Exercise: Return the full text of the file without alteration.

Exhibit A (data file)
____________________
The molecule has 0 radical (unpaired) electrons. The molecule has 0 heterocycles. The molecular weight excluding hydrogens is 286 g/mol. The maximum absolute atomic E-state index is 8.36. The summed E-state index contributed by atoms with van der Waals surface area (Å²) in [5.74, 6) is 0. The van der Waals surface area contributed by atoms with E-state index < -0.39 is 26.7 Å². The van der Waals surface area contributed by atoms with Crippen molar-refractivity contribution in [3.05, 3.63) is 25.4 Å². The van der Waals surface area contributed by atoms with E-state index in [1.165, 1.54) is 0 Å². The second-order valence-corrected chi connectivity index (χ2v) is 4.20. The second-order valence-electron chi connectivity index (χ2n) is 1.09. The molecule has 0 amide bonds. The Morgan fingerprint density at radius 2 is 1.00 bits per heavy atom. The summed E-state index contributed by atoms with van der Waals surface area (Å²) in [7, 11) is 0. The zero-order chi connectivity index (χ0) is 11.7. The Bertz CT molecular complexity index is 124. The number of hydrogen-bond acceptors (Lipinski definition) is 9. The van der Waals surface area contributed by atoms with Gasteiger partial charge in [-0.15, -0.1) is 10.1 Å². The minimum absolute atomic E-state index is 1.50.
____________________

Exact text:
The molecule has 0 radical (unpaired) electrons. The molecule has 0 heterocycles. The molecular weight excluding hydrogens is 286 g/mol. The maximum absolute atomic E-state index is 8.36. The summed E-state index contributed by atoms with van der Waals surface area (Å²) in [5.74, 6) is 0. The van der Waals surface area contributed by atoms with E-state index < -0.39 is 26.7 Å². The van der Waals surface area contributed by atoms with Crippen molar-refractivity contribution in [3.05, 3.63) is 25.4 Å². The van der Waals surface area contributed by atoms with E-state index in [1.165, 1.54) is 0 Å². The second-order valence-corrected chi connectivity index (χ2v) is 4.20. The second-order valence-electron chi connectivity index (χ2n) is 1.09. The molecule has 0 amide bonds. The Morgan fingerprint density at radius 2 is 1.00 bits per heavy atom. The summed E-state index contributed by atoms with van der Waals surface area (Å²) in [7, 11) is 0. The zero-order chi connectivity index (χ0) is 11.7. The Bertz CT molecular complexity index is 124. The number of hydrogen-bond acceptors (Lipinski definition) is 9. The van der Waals surface area contributed by atoms with Gasteiger partial charge in [-0.15, -0.1) is 10.1 Å². The minimum absolute atomic E-state index is 1.50.